“We are growing our food offering all of the time and are gearing up for the launch of our third drive-thru Burger King at Ballycoolin in Dublin, together with our first Apache Pizza outlet in Donabate, Co. Dublin,” said Brian Donaldson.

Maxol is partnering with another Irish family business, OKR Group, on these well-known food franchise brands, responding to the growing demand for hot, freshly prepared food at mealtimes. This will be Maxol’s first foray into home delivery with Apache Pizza, which will offer customers greater choice and convenience from local, family providers.

Local and loyal

Supporting local has always been a priority for Maxol and 65% of the company’s bakery and deli goods are sourced from local producers including scones from O’Keeffe’s Bakery in Cork; apple turnovers from the family-owned Golden Bake company in Dublin; Milish Foods (Dublin) produce Maxol’s range of muffins and Coolhill Farm in Wexford make the brand’s traybakes, such as Rocky Roads. Using Irish milk and cream, family-owned Silver Pail in Cork supply Maxol with its new ice-cream brand, N’ice Cream.

Freshly brewed coffee is a key driver of customer loyalty and Maxol’s exclusive ROSA coffee brand is expected to hit €9m in sales this year, the most popular variant being a 12oz Americano.

Minerals, the biggest selling category product in Maxol service stations account for 22% of total shop sales, followed by confectionery (22%) and dairy (13.5%).

Car wash – future proof

More than 600,000 vehicles will pass through a Maxol car wash this year, with 36% of all car washes taking place at the weekend.  While volumes were hit during the January – March lockdown period, Brian Donaldson says that the car wash facility is a critical part of the Maxol offering that will endure long after the demise of internal combustion engine vehicles.

“A staple of the forecourt model, which is an often overlooked and undervalued jewel in the crown, is the car wash facility. As we transition to alternative fuelled vehicles, we can’t forget that they too will need to be washed. And, by making our car wash more environmentally friendly, using recycled rainwater wherever possible, we are future proofing a key, sustainable service offering that is really important to our business,” said Brian Donaldson.

Maxol invested €600,000 in rebranding and upgrading Maxol car wash facilities in 2021.

Reducing carbon footprint 

Maxol’s environmental journey continues to evolve as the company looks to reduce its environmental footprint and support customers in making more sustainable choices.

It was one of the first retailers to offer 100% compostable cups and lids, discounts are provided to customers who use a reusable cup when purchasing hot drinks, and the company has been installing compostable and recyclable bins across its service stations to support customers’ recycling efforts.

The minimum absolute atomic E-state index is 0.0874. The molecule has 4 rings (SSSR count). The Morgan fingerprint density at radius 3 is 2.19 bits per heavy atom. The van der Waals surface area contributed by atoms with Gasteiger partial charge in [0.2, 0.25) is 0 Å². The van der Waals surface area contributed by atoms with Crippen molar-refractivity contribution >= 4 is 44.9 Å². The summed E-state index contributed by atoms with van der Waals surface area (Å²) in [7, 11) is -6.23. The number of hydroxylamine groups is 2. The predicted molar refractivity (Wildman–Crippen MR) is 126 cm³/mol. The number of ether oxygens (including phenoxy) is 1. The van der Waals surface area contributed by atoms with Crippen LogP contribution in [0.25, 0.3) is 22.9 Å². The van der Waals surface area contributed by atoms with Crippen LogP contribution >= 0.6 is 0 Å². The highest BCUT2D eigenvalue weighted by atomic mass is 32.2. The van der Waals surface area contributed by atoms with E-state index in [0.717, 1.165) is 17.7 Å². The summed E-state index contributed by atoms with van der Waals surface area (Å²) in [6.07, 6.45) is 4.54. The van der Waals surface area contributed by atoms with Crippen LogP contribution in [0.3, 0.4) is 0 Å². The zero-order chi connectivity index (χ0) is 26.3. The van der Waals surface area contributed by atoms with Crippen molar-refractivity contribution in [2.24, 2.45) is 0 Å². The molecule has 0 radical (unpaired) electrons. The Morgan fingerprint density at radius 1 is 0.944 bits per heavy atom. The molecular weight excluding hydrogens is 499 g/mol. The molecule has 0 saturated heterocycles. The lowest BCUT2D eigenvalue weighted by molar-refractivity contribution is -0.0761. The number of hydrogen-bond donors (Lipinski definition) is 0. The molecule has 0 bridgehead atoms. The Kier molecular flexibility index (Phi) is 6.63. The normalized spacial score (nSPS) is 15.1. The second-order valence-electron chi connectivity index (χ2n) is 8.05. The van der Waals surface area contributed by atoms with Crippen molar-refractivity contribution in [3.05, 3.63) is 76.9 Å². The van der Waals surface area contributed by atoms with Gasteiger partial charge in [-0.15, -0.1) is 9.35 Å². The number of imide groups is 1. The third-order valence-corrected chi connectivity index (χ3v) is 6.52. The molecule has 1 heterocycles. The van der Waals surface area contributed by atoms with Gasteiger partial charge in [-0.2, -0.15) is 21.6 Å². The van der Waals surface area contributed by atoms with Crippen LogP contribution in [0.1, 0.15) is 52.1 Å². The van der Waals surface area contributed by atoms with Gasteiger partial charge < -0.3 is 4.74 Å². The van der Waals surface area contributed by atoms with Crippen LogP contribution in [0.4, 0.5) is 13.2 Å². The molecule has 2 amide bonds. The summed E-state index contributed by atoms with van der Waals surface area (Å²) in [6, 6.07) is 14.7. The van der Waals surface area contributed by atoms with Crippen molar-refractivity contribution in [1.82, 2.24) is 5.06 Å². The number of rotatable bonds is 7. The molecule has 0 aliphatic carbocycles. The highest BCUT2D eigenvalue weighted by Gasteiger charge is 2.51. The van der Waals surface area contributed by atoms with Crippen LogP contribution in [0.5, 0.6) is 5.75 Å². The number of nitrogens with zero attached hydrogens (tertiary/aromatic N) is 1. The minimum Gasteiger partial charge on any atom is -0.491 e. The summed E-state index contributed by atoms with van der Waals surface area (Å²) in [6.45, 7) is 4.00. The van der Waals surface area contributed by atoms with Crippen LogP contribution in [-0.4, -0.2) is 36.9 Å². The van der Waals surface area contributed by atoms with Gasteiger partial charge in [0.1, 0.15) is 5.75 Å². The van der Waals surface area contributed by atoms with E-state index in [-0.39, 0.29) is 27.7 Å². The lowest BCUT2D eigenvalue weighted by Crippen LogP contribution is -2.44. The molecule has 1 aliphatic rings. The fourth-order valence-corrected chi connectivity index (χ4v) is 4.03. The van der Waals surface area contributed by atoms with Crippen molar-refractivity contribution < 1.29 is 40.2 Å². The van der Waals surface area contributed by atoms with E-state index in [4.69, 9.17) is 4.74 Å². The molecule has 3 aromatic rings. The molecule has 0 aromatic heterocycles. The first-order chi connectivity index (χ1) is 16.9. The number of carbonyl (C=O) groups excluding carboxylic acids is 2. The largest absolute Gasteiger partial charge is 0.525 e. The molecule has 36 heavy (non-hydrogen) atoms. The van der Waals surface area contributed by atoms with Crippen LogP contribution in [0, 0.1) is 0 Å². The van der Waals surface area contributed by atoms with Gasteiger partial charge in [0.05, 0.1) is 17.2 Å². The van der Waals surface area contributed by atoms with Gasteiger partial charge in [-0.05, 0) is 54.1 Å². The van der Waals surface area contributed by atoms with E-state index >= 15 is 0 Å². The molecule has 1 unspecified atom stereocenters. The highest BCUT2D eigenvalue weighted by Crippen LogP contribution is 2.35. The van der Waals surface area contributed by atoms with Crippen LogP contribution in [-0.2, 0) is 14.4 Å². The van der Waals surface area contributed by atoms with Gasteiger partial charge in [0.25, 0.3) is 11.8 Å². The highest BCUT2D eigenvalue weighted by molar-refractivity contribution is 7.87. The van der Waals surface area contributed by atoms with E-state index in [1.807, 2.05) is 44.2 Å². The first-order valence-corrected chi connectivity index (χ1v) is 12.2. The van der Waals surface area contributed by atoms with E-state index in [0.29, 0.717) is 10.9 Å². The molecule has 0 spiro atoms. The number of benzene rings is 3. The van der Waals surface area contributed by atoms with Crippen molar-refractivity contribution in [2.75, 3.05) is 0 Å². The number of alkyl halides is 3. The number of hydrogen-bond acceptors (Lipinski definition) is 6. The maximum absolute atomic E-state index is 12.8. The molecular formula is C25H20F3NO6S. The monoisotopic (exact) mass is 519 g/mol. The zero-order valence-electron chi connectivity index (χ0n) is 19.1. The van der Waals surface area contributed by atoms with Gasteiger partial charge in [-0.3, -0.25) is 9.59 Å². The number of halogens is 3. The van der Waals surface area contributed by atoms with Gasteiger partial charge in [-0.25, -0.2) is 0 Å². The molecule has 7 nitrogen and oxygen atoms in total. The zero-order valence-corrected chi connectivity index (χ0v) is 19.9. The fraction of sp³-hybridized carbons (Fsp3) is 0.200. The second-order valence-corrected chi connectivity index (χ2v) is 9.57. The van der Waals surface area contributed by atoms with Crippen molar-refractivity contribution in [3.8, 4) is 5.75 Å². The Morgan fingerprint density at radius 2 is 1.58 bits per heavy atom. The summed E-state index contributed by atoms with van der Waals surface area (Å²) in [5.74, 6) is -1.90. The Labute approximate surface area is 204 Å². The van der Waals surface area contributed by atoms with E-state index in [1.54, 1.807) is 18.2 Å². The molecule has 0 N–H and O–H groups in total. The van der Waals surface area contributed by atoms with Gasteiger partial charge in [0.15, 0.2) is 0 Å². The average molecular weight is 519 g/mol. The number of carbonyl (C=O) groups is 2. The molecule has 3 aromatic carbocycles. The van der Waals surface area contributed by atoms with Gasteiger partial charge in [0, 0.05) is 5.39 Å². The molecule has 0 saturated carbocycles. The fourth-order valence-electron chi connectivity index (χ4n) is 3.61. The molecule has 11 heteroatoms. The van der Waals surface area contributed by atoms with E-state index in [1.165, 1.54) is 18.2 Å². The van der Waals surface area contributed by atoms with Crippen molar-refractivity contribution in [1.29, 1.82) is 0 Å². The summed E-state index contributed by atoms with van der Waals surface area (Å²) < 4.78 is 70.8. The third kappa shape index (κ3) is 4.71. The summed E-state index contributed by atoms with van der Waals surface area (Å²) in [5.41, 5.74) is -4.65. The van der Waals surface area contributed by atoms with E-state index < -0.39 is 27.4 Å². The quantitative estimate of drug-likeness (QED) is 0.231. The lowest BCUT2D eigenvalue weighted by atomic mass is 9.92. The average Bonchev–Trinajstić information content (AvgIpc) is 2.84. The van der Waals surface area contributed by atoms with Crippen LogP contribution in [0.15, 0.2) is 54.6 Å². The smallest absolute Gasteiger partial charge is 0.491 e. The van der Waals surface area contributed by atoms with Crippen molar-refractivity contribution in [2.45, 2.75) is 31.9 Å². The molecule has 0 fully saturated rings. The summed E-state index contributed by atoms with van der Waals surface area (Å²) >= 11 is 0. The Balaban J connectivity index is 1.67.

The company recently marked the first full year of its carbon offsetting programme that aims to offset 100% of carbon emissions with its Premium fuel range, which has fewer pollutants and is now available at 40 Maxol sites. The programme also supports a number of green initiatives such as the planting of 10,000 trees in Ireland, local community projects and global projects designed to off set carbon emissions.

“The Maxol Group is very transparent and also very serious about its commitment to the environment and investing in ways to reduce our carbon footprint,” Donaldson said. “We do not pretend to be something that we are not.  We sell diesel and we sell petrol and will continue to do so as long as these fuels are needed.   There’s no silver bullet that will suddenly transform the automotive market overnight, but we are looking at all of the ways that our business can change and make better, greener choices. Every investment and every decision begins with an examination of the impact it will have on the environment; we take a ‘sustainable first’ approach to every operational decision.

“We are working with KPMG on a programme that will allow us to better benchmark and measure our carbon savings year-on-year and that is an important step in our sustainable journey.”

The journey for Maxol continues following the celebration of its centenary in 2020. Twelve new dealer sites were added to the Maxol network during 2021, bringing the total number of Maxol service stations around Ireland to 242.  More than 80 people are employed directly and more than 1,000 indirectly by The Maxol Group across the island of Ireland.